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Combining individual patient data and aggregate data in mixed treatment comparison meta-analysis: Individual patient data may be beneficial if only for a subset of trials

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dc.contributor.author Donegan, S.
dc.contributor.author Williamson, P.
dc.contributor.author D'Alessandro, U.
dc.contributor.author Garner, P.
dc.contributor.author Smith, C. T.
dc.date.accessioned 2013-05-24T09:47:33Z
dc.date.available 2013-05-24T09:47:33Z
dc.date.issued 2013
dc.identifier.issn 0277-6715
dc.identifier.doi http://dx.doi.org/10.1002/sim.5584
dc.identifier.other ITG-B3A
dc.identifier.other DBM
dc.identifier.other U-MALAR
dc.identifier.other DOI
dc.identifier.other JIF
dc.identifier.other Abstract
dc.identifier.other UPD55
dc.identifier.uri http://hdl.handle.net/10390/7437
dc.description.abstract Background Individual patient data (IPD) meta-analysis is the gold standard. Aggregate data (AD) and IPD can be combined using conventional pairwise meta-analysis when IPD cannot be obtained for all relevant studies. We extend the methodology to combine IPD and AD in a mixed treatment comparison (MTC) meta-analysis. Methods The proposed random-effects MTC models combine IPD and AD for a dichotomous outcome. We study the benefits of acquiring IPD for a subset of trials when assessing the underlying consistency assumption by including treatment-by-covariate interactions in the model. We describe three different model specifications that make increasingly stronger assumptions regarding the interactions. We illustrate the methodology through application to real data sets to compare drugs for treating malaria by using the outcome unadjusted treatment success at day 28. We compare results from AD alone, IPD alone and all data. Results When IPD contributed (i.e. either using IPD alone or combining IPD and AD), the chains converged, and we identified statistically significant regression coefficients for the interactions. Using IPD alone, we were able to compare only three of the six treatments of interest. When models were fitted to AD, the treatment effects and regression coefficients for the interactions were far more imprecise, and the chains did not converge. Conclusions The models combining IPD and AD encapsulated all available evidence. When exploring interactions, it can be beneficial to obtain IPD for a subset of trials and to combine IPD with additional AD. Copyright (c) 2012 John Wiley & Sons, Ltd. en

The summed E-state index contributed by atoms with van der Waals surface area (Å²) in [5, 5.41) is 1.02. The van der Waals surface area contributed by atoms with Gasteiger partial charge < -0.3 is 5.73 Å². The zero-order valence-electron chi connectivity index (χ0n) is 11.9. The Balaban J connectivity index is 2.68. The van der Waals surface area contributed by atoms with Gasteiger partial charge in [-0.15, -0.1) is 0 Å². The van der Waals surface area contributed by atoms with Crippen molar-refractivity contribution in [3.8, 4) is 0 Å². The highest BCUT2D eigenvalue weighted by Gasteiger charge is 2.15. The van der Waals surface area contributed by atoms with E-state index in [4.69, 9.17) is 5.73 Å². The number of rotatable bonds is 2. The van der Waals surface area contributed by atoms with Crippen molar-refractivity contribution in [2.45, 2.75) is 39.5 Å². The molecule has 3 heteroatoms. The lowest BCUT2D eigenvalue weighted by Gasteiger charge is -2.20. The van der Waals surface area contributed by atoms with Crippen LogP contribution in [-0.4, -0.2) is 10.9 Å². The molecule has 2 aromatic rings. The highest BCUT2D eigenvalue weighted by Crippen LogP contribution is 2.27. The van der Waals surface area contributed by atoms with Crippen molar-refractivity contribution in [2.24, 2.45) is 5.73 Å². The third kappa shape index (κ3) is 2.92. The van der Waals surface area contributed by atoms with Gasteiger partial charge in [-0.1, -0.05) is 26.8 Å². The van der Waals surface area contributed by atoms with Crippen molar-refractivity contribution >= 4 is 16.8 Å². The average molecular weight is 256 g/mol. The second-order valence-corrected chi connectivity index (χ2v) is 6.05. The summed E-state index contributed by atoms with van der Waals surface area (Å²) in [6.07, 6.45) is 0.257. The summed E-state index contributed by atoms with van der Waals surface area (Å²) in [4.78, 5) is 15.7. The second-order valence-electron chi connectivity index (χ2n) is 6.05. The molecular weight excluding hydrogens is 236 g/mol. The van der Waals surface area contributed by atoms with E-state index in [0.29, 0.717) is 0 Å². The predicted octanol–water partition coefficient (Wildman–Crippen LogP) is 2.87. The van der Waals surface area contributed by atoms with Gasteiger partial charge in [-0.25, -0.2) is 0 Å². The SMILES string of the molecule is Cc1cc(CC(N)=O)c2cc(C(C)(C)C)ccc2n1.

dc.language English en
dc.subject Protozoal diseases en
dc.subject Malaria en
dc.subject Plasmodium falciparum en
dc.subject Vectors en
dc.subject Mosquitoes en
dc.subject Anopheles en
dc.subject Patient records en
dc.subject Data analysis en
dc.subject Methodology en
dc.subject Clinical trials en
dc.subject Statistical analysis en
dc.subject Statistical modeling en
dc.subject Treatment outcomes en
dc.subject Meta-analysis en
dc.title Combining individual patient data and aggregate data in mixed treatment comparison meta-analysis: Individual patient data may be beneficial if only for a subset of trials en
dc.type Article en
dc.citation.issue 6 en
dc.citation.jtitle Statistics in Medicine en
dc.citation.volume 32 en
dc.citation.pages 914-930 en
dc.identifier.pmid http://www.ncbi.nlm.nih.gov/pubmed/22987606
dc.citation.jabbreviation Stat Med en


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